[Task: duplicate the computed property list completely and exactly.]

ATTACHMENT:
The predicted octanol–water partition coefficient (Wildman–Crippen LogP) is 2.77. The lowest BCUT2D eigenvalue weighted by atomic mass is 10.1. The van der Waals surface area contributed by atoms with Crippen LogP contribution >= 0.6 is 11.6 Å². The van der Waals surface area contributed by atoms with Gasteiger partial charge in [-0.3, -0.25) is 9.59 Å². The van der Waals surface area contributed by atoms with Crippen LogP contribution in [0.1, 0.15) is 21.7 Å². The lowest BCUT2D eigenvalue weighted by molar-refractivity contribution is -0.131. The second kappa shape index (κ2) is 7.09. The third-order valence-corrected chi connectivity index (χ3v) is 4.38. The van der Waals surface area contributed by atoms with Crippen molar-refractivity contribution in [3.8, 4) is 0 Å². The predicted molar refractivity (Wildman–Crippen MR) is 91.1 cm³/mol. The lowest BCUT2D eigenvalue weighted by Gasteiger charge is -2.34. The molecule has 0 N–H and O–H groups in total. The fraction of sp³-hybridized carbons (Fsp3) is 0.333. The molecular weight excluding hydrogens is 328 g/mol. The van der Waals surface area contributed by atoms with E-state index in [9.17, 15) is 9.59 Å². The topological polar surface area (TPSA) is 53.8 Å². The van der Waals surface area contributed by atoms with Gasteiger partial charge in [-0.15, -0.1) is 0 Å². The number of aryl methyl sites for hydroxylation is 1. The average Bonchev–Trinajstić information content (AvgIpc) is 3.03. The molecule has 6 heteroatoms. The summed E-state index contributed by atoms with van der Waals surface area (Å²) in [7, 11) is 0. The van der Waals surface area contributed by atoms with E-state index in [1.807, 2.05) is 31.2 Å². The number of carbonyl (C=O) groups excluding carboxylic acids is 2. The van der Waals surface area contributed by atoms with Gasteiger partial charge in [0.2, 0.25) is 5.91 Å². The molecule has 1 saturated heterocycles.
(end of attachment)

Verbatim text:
The predicted octanol–water partition coefficient (Wildman–Crippen LogP) is 2.77. The lowest BCUT2D eigenvalue weighted by atomic mass is 10.1. The van der Waals surface area contributed by atoms with Crippen LogP contribution >= 0.6 is 11.6 Å². The van der Waals surface area contributed by atoms with Gasteiger partial charge in [-0.3, -0.25) is 9.59 Å². The van der Waals surface area contributed by atoms with Crippen LogP contribution in [0.1, 0.15) is 21.7 Å². The lowest BCUT2D eigenvalue weighted by molar-refractivity contribution is -0.131. The second kappa shape index (κ2) is 7.09. The third-order valence-corrected chi connectivity index (χ3v) is 4.38. The van der Waals surface area contributed by atoms with Crippen molar-refractivity contribution in [3.8, 4) is 0 Å². The predicted molar refractivity (Wildman–Crippen MR) is 91.1 cm³/mol. The lowest BCUT2D eigenvalue weighted by Gasteiger charge is -2.34. The molecule has 0 N–H and O–H groups in total. The fraction of sp³-hybridized carbons (Fsp3) is 0.333. The molecular weight excluding hydrogens is 328 g/mol. The van der Waals surface area contributed by atoms with E-state index in [9.17, 15) is 9.59 Å². The topological polar surface area (TPSA) is 53.8 Å². The van der Waals surface area contributed by atoms with Gasteiger partial charge in [-0.15, -0.1) is 0 Å². The number of aryl methyl sites for hydroxylation is 1. The average Bonchev–Trinajstić information content (AvgIpc) is 3.03. The molecule has 6 heteroatoms. The summed E-state index contributed by atoms with van der Waals surface area (Å²) in [7, 11) is 0. The van der Waals surface area contributed by atoms with E-state index in [1.807, 2.05) is 31.2 Å². The number of carbonyl (C=O) groups excluding carboxylic acids is 2. The van der Waals surface area contributed by atoms with Gasteiger partial charge in [0.2, 0.25) is 5.91 Å². The molecule has 1 saturated heterocycles.